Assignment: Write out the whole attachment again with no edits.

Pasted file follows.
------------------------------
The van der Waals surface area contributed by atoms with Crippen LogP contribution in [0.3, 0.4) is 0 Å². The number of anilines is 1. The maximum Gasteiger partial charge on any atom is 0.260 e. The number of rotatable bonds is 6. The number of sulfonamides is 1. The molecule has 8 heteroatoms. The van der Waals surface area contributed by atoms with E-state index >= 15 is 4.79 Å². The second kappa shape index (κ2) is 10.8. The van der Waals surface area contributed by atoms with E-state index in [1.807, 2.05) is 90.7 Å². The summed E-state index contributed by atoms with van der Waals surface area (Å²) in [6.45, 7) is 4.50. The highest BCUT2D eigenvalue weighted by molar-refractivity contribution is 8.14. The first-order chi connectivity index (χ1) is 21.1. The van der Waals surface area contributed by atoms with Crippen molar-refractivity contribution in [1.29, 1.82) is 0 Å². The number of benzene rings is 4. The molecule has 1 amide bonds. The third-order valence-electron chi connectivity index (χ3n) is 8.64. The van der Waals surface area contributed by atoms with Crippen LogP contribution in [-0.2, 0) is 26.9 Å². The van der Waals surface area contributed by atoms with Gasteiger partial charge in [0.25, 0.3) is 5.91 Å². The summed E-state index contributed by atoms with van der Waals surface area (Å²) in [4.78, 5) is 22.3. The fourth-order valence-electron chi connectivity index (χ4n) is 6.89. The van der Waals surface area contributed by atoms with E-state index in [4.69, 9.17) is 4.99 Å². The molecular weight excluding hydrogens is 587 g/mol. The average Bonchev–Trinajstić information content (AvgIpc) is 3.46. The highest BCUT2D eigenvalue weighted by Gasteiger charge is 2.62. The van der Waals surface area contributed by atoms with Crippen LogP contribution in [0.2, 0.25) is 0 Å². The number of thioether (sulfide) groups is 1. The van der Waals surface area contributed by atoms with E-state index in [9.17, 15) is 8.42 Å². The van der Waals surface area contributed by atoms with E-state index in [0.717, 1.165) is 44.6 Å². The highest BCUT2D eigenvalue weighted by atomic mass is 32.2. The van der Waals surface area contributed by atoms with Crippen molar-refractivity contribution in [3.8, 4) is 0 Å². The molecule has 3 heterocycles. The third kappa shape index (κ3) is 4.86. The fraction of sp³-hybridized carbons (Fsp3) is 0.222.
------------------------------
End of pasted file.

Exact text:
The van der Waals surface area contributed by atoms with Crippen LogP contribution in [0.3, 0.4) is 0 Å². The number of anilines is 1. The maximum Gasteiger partial charge on any atom is 0.260 e. The number of rotatable bonds is 6. The number of sulfonamides is 1. The molecule has 8 heteroatoms. The van der Waals surface area contributed by atoms with E-state index >= 15 is 4.79 Å². The second kappa shape index (κ2) is 10.8. The van der Waals surface area contributed by atoms with E-state index in [1.807, 2.05) is 90.7 Å². The summed E-state index contributed by atoms with van der Waals surface area (Å²) in [6.45, 7) is 4.50. The highest BCUT2D eigenvalue weighted by molar-refractivity contribution is 8.14. The first-order chi connectivity index (χ1) is 21.1. The van der Waals surface area contributed by atoms with Crippen molar-refractivity contribution in [1.29, 1.82) is 0 Å². The number of benzene rings is 4. The molecule has 1 amide bonds. The third-order valence-electron chi connectivity index (χ3n) is 8.64. The van der Waals surface area contributed by atoms with Crippen LogP contribution in [-0.2, 0) is 26.9 Å². The van der Waals surface area contributed by atoms with Gasteiger partial charge in [0.25, 0.3) is 5.91 Å². The summed E-state index contributed by atoms with van der Waals surface area (Å²) in [4.78, 5) is 22.3. The fourth-order valence-electron chi connectivity index (χ4n) is 6.89. The van der Waals surface area contributed by atoms with E-state index in [4.69, 9.17) is 4.99 Å². The molecular weight excluding hydrogens is 587 g/mol. The average Bonchev–Trinajstić information content (AvgIpc) is 3.46. The highest BCUT2D eigenvalue weighted by Gasteiger charge is 2.62. The van der Waals surface area contributed by atoms with Crippen LogP contribution in [0.2, 0.25) is 0 Å². The number of thioether (sulfide) groups is 1. The van der Waals surface area contributed by atoms with E-state index in [9.17, 15) is 8.42 Å². The van der Waals surface area contributed by atoms with E-state index in [0.717, 1.165) is 44.6 Å². The highest BCUT2D eigenvalue weighted by atomic mass is 32.2. The van der Waals surface area contributed by atoms with Crippen molar-refractivity contribution in [3.8, 4) is 0 Å². The molecule has 3 heterocycles. The third kappa shape index (κ3) is 4.86. The fraction of sp³-hybridized carbons (Fsp3) is 0.222.